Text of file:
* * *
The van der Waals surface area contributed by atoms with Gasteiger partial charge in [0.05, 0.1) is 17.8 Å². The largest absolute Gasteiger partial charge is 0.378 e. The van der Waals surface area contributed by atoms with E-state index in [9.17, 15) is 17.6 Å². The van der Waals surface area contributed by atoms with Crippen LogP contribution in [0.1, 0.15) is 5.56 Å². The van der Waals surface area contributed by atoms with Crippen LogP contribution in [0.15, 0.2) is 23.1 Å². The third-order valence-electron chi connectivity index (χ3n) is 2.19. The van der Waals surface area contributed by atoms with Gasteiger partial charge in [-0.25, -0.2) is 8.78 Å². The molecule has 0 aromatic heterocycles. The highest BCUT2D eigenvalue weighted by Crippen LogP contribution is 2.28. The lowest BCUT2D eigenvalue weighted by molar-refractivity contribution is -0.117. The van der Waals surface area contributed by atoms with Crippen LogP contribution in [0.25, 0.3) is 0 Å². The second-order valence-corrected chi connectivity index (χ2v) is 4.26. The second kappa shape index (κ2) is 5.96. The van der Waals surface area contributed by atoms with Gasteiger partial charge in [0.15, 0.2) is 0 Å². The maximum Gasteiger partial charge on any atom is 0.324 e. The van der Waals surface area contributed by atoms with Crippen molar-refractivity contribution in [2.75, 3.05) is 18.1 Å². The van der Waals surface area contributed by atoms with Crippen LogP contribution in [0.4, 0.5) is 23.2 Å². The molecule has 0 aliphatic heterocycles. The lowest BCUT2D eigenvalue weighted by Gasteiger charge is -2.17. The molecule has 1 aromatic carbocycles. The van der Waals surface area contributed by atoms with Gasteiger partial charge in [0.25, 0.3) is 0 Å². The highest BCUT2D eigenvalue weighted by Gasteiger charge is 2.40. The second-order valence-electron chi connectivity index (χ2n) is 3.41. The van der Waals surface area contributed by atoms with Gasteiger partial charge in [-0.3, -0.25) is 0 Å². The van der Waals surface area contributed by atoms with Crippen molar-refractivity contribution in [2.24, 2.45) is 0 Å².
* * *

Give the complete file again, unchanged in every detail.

The van der Waals surface area contributed by atoms with Gasteiger partial charge in [0.05, 0.1) is 17.8 Å². The largest absolute Gasteiger partial charge is 0.378 e. The van der Waals surface area contributed by atoms with E-state index in [9.17, 15) is 17.6 Å². The van der Waals surface area contributed by atoms with Crippen LogP contribution in [0.1, 0.15) is 5.56 Å². The van der Waals surface area contributed by atoms with Crippen LogP contribution in [0.15, 0.2) is 23.1 Å². The third-order valence-electron chi connectivity index (χ3n) is 2.19. The van der Waals surface area contributed by atoms with Gasteiger partial charge in [-0.25, -0.2) is 8.78 Å². The molecule has 0 aromatic heterocycles. The highest BCUT2D eigenvalue weighted by Crippen LogP contribution is 2.28. The lowest BCUT2D eigenvalue weighted by molar-refractivity contribution is -0.117. The van der Waals surface area contributed by atoms with Crippen LogP contribution in [0.25, 0.3) is 0 Å². The second-order valence-corrected chi connectivity index (χ2v) is 4.26. The second kappa shape index (κ2) is 5.96. The van der Waals surface area contributed by atoms with Gasteiger partial charge in [0.15, 0.2) is 0 Å². The maximum Gasteiger partial charge on any atom is 0.324 e. The van der Waals surface area contributed by atoms with Crippen molar-refractivity contribution in [2.75, 3.05) is 18.1 Å². The van der Waals surface area contributed by atoms with Crippen LogP contribution in [0.4, 0.5) is 23.2 Å². The molecule has 0 aliphatic heterocycles. The lowest BCUT2D eigenvalue weighted by Gasteiger charge is -2.17. The molecule has 1 aromatic carbocycles. The van der Waals surface area contributed by atoms with Gasteiger partial charge in [0.25, 0.3) is 0 Å². The highest BCUT2D eigenvalue weighted by Gasteiger charge is 2.40. The second-order valence-electron chi connectivity index (χ2n) is 3.41. The van der Waals surface area contributed by atoms with Gasteiger partial charge in [-0.3, -0.25) is 0 Å². The van der Waals surface area contributed by atoms with Crippen molar-refractivity contribution in [2.24, 2.45) is 0 Å².